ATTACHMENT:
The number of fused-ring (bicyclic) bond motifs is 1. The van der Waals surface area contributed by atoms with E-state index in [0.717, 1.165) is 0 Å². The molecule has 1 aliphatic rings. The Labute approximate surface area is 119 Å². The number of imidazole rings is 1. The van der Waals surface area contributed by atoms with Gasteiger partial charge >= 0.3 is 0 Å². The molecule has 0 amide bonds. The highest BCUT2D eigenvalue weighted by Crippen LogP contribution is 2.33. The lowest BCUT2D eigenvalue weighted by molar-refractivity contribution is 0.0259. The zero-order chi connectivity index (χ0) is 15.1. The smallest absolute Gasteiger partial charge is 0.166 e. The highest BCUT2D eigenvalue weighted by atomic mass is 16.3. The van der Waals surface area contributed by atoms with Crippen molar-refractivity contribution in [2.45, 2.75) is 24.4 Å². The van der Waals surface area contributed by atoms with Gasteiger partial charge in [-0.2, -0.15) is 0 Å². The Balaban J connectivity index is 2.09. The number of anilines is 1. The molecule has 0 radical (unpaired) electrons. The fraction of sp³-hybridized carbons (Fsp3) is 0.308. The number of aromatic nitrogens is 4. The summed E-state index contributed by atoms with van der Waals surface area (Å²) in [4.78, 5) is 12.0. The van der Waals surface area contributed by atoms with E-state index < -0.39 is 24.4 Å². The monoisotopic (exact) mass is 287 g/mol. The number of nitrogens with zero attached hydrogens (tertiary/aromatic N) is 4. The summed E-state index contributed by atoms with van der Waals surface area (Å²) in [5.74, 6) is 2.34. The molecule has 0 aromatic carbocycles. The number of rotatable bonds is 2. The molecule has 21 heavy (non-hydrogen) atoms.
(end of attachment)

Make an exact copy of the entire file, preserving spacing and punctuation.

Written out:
The number of fused-ring (bicyclic) bond motifs is 1. The van der Waals surface area contributed by atoms with E-state index in [0.717, 1.165) is 0 Å². The molecule has 1 aliphatic rings. The Labute approximate surface area is 119 Å². The number of imidazole rings is 1. The van der Waals surface area contributed by atoms with Gasteiger partial charge >= 0.3 is 0 Å². The molecule has 0 amide bonds. The highest BCUT2D eigenvalue weighted by Crippen LogP contribution is 2.33. The lowest BCUT2D eigenvalue weighted by molar-refractivity contribution is 0.0259. The zero-order chi connectivity index (χ0) is 15.1. The smallest absolute Gasteiger partial charge is 0.166 e. The highest BCUT2D eigenvalue weighted by atomic mass is 16.3. The van der Waals surface area contributed by atoms with Crippen molar-refractivity contribution in [2.45, 2.75) is 24.4 Å². The van der Waals surface area contributed by atoms with Gasteiger partial charge in [-0.2, -0.15) is 0 Å². The Balaban J connectivity index is 2.09. The number of anilines is 1. The molecule has 0 radical (unpaired) electrons. The fraction of sp³-hybridized carbons (Fsp3) is 0.308. The number of aromatic nitrogens is 4. The summed E-state index contributed by atoms with van der Waals surface area (Å²) in [4.78, 5) is 12.0. The van der Waals surface area contributed by atoms with E-state index < -0.39 is 24.4 Å². The monoisotopic (exact) mass is 287 g/mol. The number of nitrogens with zero attached hydrogens (tertiary/aromatic N) is 4. The summed E-state index contributed by atoms with van der Waals surface area (Å²) in [5.74, 6) is 2.34. The molecule has 0 aromatic carbocycles. The number of rotatable bonds is 2. The molecule has 21 heavy (non-hydrogen) atoms.